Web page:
@isaactham @satchelcharge For tyre deg, higher downforce could be much beter at this track because blistering was caused by shear force last year … When the cars turn at Pouhon, you have huge sideways effects and the tyre suffer more from that than vertical pressure thus higher downforce is a benefit in that case.

            Even if I think Hamilton wouldn’t be as far as in quali (and yet he still manage to enter top 10, beter than Vettel, we are just speaking of a slow car compared to Jenson), I do believe he will struggle a bit to overtake (or at least will have to overtake in sector 2 instead of Kemmel but could make some show)

          • Younger Hamii (@younger-hamii) said on 2nd September 2012, 10:35

            If Hamilton is to do some overtaking anywhere, It would most likely be in the braking zones like for Bus Stop or Le Combre (that’s If he can get into the slipstream of the car in front) because that extra downforce onboard will enabled to brake much later than others.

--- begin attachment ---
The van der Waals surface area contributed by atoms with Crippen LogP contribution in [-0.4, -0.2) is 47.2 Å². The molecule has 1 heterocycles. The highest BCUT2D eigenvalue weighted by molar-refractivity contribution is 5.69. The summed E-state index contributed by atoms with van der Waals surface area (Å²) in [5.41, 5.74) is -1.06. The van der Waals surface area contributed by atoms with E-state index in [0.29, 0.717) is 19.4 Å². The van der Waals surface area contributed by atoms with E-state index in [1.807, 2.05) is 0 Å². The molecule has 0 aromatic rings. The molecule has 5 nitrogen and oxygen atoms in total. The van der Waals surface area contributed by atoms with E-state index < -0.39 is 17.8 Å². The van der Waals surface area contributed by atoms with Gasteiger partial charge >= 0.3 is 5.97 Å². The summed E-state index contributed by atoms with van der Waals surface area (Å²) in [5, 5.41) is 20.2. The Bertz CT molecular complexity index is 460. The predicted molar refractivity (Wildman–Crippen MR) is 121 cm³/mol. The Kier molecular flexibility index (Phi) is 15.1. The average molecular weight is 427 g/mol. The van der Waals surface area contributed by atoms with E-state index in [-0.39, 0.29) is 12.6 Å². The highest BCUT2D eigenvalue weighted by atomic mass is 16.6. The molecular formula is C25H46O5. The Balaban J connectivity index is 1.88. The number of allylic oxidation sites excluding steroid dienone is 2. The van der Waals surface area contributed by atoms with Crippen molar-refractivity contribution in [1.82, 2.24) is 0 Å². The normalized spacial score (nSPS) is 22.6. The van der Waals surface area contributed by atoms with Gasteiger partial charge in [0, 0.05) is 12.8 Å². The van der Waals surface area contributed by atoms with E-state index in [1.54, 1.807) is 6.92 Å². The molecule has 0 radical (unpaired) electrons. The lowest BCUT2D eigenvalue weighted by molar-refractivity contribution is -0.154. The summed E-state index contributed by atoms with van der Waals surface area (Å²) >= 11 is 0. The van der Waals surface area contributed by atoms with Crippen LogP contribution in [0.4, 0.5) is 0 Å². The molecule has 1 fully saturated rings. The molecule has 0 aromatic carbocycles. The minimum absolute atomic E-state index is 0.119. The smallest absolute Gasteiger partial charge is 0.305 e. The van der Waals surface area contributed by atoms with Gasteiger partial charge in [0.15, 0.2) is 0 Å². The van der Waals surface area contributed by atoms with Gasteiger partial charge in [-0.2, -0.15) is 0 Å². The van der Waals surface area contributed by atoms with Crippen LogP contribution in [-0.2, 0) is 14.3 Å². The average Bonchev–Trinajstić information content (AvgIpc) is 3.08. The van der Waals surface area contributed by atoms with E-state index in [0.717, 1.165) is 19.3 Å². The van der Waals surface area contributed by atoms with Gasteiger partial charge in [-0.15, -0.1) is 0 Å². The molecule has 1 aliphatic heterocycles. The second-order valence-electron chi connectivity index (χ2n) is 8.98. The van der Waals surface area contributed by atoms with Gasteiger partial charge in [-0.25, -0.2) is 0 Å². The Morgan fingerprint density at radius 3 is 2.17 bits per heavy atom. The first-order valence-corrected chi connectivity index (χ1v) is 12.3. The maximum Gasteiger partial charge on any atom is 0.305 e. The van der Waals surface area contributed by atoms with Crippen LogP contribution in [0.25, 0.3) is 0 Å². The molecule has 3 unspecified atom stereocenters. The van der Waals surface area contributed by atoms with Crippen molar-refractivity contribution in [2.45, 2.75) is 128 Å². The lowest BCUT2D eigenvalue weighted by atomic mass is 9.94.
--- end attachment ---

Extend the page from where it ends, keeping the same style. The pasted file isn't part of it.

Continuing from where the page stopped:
3. Thomas (@infi24r) said on 2nd September 2012, 4:20

    This is between Jenson and Kimi.

    I’d be surprised if either Red Bull drivers get above 8th. This could blow the constructors wide open.

  4. Eggry (@eggry) said on 2nd September 2012, 4:34

    If Button and MP4-27 works as in qualifying, there’s little chance to catch him. But I think that stunning performance is sort of fortunate sweetspot.

    • Lord Stig (@lord-stig) said on 2nd September 2012, 6:06

      It will be interesting to see how that qualifying pace advantage translates to the race. Tire degradation may not be in Jenson’s favor as he has opted for a low downforce setup. Raikkonen has the opposite setup.

    • Prisoner Monkeys (@prisoner-monkeys) said on 2nd September 2012, 6:40

      Drivers don’t typically set lap times in the race that are on par with their qualifying times. Button was obviously fuelled lightly when he set his pole time, so it’s certainly not representative of how the car will perform when it is loaded with fuel.

  5. SatchelCharge (@satchelcharge) said on 2nd September 2012, 5:03

    I am of the opinion that the weather will wholly decide whether or not Button challenges a win – track temp, humidity, cloud cover, whether or not it rains before the race… I don’t understand his inconsistency unless this is the reason. Like @eggry says his small sweetspot, however fast it is, has a chance of disappearing.

  6. Martin (@aardvark) said on 2nd September 2012, 7:52

    Amazing how different the setups are for Jenson and Lewis. Looking at their position on sector times it was 1/5/1 for Jenson and 17/3/14 for Lewis. Completely different views as to the fastest way around the track.